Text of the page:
Extracardiac Tumor Tracer Uptake in Myocardial Perfusion Scintigraphy
A 74-year-old man was referred to the Cardiology clinic with a 3-week history of exertional chest tightness. These episodes lasted a few seconds without any limitation to activity. The gentleman is an ex-smoker and a hypertensive on treatment. The results of the clinical examination and ECG were unremarkable. An exercise tolerance test was found to be negative, albeit at a subtarget heart rate. Myocardial perfusion scintigraphy with technetium-99 m–labeled tetrofosmin was subsequently performed, and the result was negative for inducible ischemia. However, there was an incidental finding of focal extracardiac tracer uptake seen on the source images. This was identified, on the computed tomography scan performed for attenuation correction, as uptake within a 5 × 3 cm mass present in a destroyed anterior right fourth rib (Figures 1 and 2, Movie I in the online-only Data Supplement). A contrast computed tomography scan confirmed this as a solitary lesion. He was found to have a moderate-sized IgGK paraprotein with a trace of urinary Bence-Jones protein. Bone marrow aspirate showed 2% plasma cells consistent with monoclonal gammopathy of unknown significance. Computed tomography–guided biopsy of the lesion confirmed a malignant plasmacytoma. The gentleman has been referred for local radiotherapy by the hematologists.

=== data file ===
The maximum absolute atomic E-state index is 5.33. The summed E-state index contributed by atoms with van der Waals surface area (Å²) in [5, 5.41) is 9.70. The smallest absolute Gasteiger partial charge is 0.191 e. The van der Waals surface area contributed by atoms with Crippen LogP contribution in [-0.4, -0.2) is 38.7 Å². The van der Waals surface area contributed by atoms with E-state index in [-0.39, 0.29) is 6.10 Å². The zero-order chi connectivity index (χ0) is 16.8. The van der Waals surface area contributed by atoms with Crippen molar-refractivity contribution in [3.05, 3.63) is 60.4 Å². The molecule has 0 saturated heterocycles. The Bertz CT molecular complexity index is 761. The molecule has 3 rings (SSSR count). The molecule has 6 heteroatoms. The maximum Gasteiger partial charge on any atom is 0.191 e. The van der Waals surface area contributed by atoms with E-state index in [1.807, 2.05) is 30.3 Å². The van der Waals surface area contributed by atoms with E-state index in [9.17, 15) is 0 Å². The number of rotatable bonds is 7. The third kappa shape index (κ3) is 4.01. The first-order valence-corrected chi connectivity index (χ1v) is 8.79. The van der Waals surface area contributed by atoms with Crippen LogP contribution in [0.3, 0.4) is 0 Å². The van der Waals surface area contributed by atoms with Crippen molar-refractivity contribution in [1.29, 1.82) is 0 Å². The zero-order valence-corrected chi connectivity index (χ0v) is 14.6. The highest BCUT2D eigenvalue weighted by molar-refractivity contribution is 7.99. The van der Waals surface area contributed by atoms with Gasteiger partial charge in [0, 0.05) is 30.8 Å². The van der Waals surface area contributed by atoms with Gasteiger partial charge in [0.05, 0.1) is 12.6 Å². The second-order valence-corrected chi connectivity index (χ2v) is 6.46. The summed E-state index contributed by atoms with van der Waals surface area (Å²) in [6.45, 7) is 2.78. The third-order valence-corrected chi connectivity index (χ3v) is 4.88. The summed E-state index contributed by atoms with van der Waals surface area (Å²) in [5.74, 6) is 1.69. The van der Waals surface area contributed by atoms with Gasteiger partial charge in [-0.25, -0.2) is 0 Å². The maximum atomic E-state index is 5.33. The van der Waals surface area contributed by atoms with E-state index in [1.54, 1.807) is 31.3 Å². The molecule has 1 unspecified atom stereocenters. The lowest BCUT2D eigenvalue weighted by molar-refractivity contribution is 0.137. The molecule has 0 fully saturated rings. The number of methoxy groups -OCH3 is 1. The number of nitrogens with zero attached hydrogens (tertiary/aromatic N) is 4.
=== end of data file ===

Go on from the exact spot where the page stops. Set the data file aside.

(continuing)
It is known that myocardial perfusion scintigraphy agents such as tetrofosmin are taken up in a variety of tumors.1 Although the incidence of pathological extracardiac uptake is rare, review of the raw data must be performed routinely by physicians before interpretation to avoid missing potentially fatal conditions. Our case confirms the importance of the review of these areas in myocardial perfusion scintigraphy studies.
The online-only Data Supplement is available with this article at http://circ.ahajournals.org/lookup/suppl/doi:10.1161/CIRCULATIONAHA.113.007041/-/DC1.
- © 2014 American Heart Association, Inc.